Animal Rights vs. Human Progress
An administrator of a clinic where I worked long ago and far away once told me how he had to go to an orthodox (Jewish) rabbi and get some sort of a special document in order to satisfy his community (and mostly his wife) when a cardiac surgeon decided to put a pig valve in his heart to keep him alive.
I was not as impressed with the gravity of the situation as he wanted me to be. Sure, I know that Jews aren’t supposed to eat anything that comes from a pig because it wallows in the mud and is thus “dirty.”
The prohibition against consuming its flesh is often credited with saving generations of (religious) Jews from getting sick with trichinosis. Medicine has, however, advanced considerably since Biblical designs.
Whatever people believe about our Creator, there is no way that he or she is going to introduce information to the world that we can’t understand because our technology is not advanced enough. Nobody told about genetic recombination on Mount Sinai. Nobody talked about transplantation in the era when the Gospels were being written.
The obvious conclusion is that it is time to stop worrying about right or wrong in religious doctrine and start living as fully and joyously as our medicine and technology will permit. Instead, I find that people whose spiritual beliefs seem associated with organized churches, seem to be given easily to generalizations and even name-calling: blatant intolerance.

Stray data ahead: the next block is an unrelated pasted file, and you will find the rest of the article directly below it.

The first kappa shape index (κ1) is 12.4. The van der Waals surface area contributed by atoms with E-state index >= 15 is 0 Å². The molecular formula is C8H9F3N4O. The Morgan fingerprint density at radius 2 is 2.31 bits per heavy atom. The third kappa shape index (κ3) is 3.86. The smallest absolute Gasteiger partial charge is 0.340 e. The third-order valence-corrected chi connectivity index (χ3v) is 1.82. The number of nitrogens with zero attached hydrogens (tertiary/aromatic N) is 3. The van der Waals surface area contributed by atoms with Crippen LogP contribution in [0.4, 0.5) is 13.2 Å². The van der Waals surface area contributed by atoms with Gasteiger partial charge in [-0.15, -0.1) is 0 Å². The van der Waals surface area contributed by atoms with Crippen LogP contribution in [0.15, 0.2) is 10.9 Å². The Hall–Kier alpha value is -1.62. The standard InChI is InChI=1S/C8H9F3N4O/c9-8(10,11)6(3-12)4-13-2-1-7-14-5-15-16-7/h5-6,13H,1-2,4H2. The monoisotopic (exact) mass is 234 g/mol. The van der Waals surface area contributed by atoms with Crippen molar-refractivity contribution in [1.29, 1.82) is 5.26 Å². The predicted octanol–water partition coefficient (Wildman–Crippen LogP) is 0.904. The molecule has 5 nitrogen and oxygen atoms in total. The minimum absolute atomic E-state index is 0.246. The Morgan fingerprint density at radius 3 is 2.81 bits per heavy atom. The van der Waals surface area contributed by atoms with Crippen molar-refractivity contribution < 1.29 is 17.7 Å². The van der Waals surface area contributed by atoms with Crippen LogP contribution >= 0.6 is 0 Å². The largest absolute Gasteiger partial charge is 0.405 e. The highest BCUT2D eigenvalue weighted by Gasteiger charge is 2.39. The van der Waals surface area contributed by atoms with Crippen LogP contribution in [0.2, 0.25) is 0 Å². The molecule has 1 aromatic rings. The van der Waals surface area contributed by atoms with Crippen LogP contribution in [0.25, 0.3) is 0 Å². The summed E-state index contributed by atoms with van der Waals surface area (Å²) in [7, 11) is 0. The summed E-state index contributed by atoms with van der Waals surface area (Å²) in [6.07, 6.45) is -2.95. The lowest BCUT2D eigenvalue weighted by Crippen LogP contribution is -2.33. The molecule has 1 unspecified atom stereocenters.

The genetic alteration of a pig so that its lungs can be given to a human to save a human needing of a lung transplant does NOT produce some kind of hybrid man-pig. The photo with the article shows a piggish creature not much unlike any other.
Man has domesticated animals to survive, ultimately, by eating them. There is a simple proof that our species was meant to be omniverous, one that I learned a long time ago in undergraduate university, in a class for comparative vertebrate zoology.
You can tell from the length of a species’ intestine what it is able to digest. Herbivores (plant eaters) have longer intestines relative to their size than carnivores (meat eaters). We actually estimated this ratio for a couple of species. Man seems to be right in the middle, which means at least interesting menus, but leaves a big opening for personal choice.
People will always proselytize, and some will get passionate, but personal choice ought to be preserved. That is what humans, and Americans, should be about. So stop thinking, for a moment, about the cute emotional appeals by organizations that urge action (and sometimes over-reaction), and the tiny bunny profile that appears even in their web address.
Think of this. Some people have parodied humans’ use of other species for their own betterment. There is a famous scene in the Hitchhiker’s Guide to the Galaxy where at the Restaurant At The End of the Universe a living, talking, cow explains the cuts of meat from which a patron can choose, and how much pleasure the animal will get from committing suicide just so the diners can enjoy their meals.
\Now, I have no trouble with people who choose ethical ways to sacrifice animals and minimize their pain. Nor even with those who pray for animal’s souls. I have not forgotten the cries of a chicken undergoing Jewish ritual slaughtering, whose time came when I visited a slaughterhouse for Kosher animals at a very early age.
I am, however, starting to have trouble with the whole faction of people who want to halt science in what they believe is a humanitarian manner – such as the people who use a cute kitty in their profile.